I know you think you can do it alone. You can't. This doesn't just telling your significant other either. It means telling your friends and coworkers too. When you tell your friends they can look for healthier options for weekend brunch or they'll be more understanding when you politely decline. Your coworkers will know not to tell you when Susie from accounting brings in donuts for the office.

While you can make a wide ranging public declaration, it doesn't need to be that. You just need to tell those closest to you and those who could have the biggest affect on your plan.

Also notice that telling others doesn't mean that they have to be on plan with you. It just means that they have to be respectful enough of you to not put you in compromising situations when it comes to your plan. On your end, don't take anything less and don't expect anything more.

You taken a great step by coming up with a plan. Now the next step is making sure that you can follow through with the plan. This step is going to require help from others. You can't go it alone.

Could vs Should

You've decided you're going to lose weight. That's awesome. You've taken the first step. Now I need you to slow down and possibly stop. Hear me out.

After taking that first step the tendency or the desire is to take a whole bunch more right after.   I can pretty much guarantee that by doing this you'll end up not taking any more steps. A better approach would be to take your time and carefully consider what you want/need the next step to be.

We all know there many steps that you could take. I'm asking that you figure out the steps that you should take. The difference between "could" and "should" may be the reason why you're not seeing the results you want to see.

Now I know there's someone reading this that's saying, "well what step should I take?". I have no idea what step you should take. This is the part where you have to carefully consider what will work best for you in your life. The Keto diet might've worked for your bestie but that doesn't mean it's going to work you. Again I have no idea. YOU have to figure out what will work best for YOU.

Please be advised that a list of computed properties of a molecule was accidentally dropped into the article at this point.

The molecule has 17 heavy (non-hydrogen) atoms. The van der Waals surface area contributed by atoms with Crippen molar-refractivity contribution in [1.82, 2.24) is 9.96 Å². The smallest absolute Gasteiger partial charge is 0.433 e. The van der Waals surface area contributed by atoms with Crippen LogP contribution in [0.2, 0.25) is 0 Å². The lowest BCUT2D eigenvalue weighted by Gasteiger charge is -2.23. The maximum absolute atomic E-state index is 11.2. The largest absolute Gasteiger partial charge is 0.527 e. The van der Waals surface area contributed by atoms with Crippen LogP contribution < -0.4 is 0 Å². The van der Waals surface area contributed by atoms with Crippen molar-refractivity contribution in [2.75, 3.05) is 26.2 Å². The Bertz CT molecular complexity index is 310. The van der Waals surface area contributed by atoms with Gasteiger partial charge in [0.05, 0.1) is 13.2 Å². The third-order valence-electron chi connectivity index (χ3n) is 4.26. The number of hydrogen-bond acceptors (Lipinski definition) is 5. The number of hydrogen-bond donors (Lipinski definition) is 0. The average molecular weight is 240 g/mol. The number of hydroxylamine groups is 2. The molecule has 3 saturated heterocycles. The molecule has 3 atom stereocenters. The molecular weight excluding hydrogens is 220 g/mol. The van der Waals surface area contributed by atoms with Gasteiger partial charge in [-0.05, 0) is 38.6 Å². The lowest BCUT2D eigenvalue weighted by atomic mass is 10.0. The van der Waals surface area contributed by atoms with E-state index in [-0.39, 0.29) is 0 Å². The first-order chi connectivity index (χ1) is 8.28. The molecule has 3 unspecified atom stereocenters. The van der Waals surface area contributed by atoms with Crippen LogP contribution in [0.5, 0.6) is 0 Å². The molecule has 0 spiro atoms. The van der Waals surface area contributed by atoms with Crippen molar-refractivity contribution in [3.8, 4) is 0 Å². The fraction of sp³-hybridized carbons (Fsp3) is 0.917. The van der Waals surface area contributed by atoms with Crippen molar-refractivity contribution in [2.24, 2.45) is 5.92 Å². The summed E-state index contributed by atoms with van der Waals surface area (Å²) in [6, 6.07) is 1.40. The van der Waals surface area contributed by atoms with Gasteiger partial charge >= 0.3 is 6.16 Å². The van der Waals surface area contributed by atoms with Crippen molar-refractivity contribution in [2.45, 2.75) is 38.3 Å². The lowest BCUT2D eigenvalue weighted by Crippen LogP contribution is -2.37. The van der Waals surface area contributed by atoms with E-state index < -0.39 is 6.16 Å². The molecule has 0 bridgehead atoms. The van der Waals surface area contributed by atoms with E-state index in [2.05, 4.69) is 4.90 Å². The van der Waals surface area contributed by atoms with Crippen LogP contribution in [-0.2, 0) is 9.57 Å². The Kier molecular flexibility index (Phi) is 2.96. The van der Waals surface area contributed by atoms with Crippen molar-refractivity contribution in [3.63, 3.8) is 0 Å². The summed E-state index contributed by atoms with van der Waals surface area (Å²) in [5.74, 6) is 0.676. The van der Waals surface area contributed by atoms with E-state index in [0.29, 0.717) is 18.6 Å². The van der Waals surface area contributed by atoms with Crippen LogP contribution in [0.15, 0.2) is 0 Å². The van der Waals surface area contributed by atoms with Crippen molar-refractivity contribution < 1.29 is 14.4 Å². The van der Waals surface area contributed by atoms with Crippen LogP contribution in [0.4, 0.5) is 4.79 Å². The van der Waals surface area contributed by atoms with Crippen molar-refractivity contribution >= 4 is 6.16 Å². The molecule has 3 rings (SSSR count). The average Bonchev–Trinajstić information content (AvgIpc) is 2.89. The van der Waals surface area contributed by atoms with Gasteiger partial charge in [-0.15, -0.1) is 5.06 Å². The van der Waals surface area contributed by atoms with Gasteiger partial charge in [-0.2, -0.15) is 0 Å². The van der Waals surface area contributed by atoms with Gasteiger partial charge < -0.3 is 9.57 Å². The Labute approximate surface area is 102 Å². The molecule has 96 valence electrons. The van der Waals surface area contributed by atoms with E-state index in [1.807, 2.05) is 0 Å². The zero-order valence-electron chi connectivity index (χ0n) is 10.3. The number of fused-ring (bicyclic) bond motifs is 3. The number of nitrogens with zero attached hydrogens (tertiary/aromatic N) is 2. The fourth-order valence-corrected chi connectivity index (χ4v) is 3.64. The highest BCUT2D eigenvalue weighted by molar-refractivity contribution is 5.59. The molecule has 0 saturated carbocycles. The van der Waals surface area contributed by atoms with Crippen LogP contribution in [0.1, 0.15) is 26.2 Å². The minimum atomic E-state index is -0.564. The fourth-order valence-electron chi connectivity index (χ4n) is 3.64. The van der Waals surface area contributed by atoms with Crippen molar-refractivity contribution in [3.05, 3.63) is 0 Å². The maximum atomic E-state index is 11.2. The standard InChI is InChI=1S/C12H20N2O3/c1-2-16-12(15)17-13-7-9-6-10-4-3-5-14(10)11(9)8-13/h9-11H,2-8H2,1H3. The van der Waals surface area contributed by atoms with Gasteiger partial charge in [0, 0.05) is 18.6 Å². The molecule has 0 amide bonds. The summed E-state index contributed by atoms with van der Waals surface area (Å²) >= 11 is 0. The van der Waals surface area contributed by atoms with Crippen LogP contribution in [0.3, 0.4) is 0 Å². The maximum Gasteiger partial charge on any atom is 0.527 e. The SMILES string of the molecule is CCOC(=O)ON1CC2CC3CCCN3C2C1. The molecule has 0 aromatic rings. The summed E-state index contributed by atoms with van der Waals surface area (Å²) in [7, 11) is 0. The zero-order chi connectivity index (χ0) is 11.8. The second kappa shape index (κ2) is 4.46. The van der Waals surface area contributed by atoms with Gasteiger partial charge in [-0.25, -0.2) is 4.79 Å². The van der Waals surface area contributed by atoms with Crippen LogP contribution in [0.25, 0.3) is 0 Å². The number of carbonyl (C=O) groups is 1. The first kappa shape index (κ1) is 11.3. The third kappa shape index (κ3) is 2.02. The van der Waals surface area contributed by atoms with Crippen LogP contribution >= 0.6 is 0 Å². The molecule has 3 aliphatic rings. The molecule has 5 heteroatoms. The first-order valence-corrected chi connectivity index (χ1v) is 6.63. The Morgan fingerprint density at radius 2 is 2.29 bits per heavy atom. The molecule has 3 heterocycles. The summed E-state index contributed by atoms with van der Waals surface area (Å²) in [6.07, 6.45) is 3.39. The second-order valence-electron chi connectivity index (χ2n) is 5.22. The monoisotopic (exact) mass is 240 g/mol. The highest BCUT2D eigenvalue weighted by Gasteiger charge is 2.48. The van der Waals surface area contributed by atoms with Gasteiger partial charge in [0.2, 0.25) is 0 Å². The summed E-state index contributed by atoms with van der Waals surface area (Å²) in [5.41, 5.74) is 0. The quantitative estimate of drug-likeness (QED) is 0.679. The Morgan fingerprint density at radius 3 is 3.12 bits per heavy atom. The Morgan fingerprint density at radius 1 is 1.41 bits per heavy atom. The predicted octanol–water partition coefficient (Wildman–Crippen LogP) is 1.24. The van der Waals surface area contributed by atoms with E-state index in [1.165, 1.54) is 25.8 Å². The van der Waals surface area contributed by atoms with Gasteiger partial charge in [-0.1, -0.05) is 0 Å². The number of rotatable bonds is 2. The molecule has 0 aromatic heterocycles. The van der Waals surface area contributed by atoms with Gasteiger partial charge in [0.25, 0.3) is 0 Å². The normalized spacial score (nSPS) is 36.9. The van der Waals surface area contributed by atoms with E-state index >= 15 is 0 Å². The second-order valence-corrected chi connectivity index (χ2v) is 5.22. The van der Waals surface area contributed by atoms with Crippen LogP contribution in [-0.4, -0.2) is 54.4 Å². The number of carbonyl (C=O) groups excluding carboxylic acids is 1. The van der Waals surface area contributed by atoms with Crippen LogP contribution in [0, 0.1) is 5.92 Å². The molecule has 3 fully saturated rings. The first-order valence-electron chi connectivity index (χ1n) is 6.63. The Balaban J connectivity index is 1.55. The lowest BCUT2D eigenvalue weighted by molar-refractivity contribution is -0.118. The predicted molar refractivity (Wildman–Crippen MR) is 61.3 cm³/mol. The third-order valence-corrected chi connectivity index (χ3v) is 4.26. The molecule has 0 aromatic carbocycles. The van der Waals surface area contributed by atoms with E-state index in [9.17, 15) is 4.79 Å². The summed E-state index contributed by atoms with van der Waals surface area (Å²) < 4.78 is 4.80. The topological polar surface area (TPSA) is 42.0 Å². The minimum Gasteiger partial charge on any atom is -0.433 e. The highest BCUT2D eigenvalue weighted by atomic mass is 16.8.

The main thing to consider when you're deciding on your next step is: is this something that I can easily do everyday? This is why you shouldn't be focused on all the things you could do. Trust me you can't do them all everyday.

The one thing you can do the easiest everyday is the thing you should be doing. Figure out what that one thing is. Then do that. Do just that. Everyday.

The Three Parts of Change

If you've been reading these blog posts for a while you may know that I have 2 sons. A 10 month old and a 3.5 year old (he would get very mad if I didn't add in that half a year). At some point I've probably mentioned that getting the older one to eat is one of my biggest daily frustrations. It's not that he doesn't eat, it just takes FOR-EV-ERRRRR (#Squintsvoice). He likes to talk and have stories told/read to him and play with whatever is in reach. Left to his own devices, a meal could easily last over an hour. My wife and I have tried just about everything to get him to eat faster. We've told him if he eats he'll have more time to play. We have a countdown clock where as time goes down it's shown as a red area that gets smaller and smaller. We've begged and pleaded. All of these techniques may work for a minute and a half. Then he's right back to doing everything but eating.

All our techniques focused on what Dan & Chip Heath would call the rider from their book Switch: How to Change Things When Change is Hard. The rider is described as the rational part of the brain. As I type this it strikes me that expecting a 3yr old to act rationally probably was never a good plan to begin with.

In the book the Heath brothers explain that there are two other ways you can affect change: the elephant and the path. The elephant refers to the less rational, more emotional part of the brain. As the name suggests it's much bigger than the rider. The path refers to all of the outside factors that are in play.

When it comes to Graham's (my 3yr old) "elephant" we try to coax along the path by having food choices for him. Having choices allows him to have a say in the process which helps.......most of the time. We also try to have at least one thing we know he'll eat, usually a fruit, to get the process going.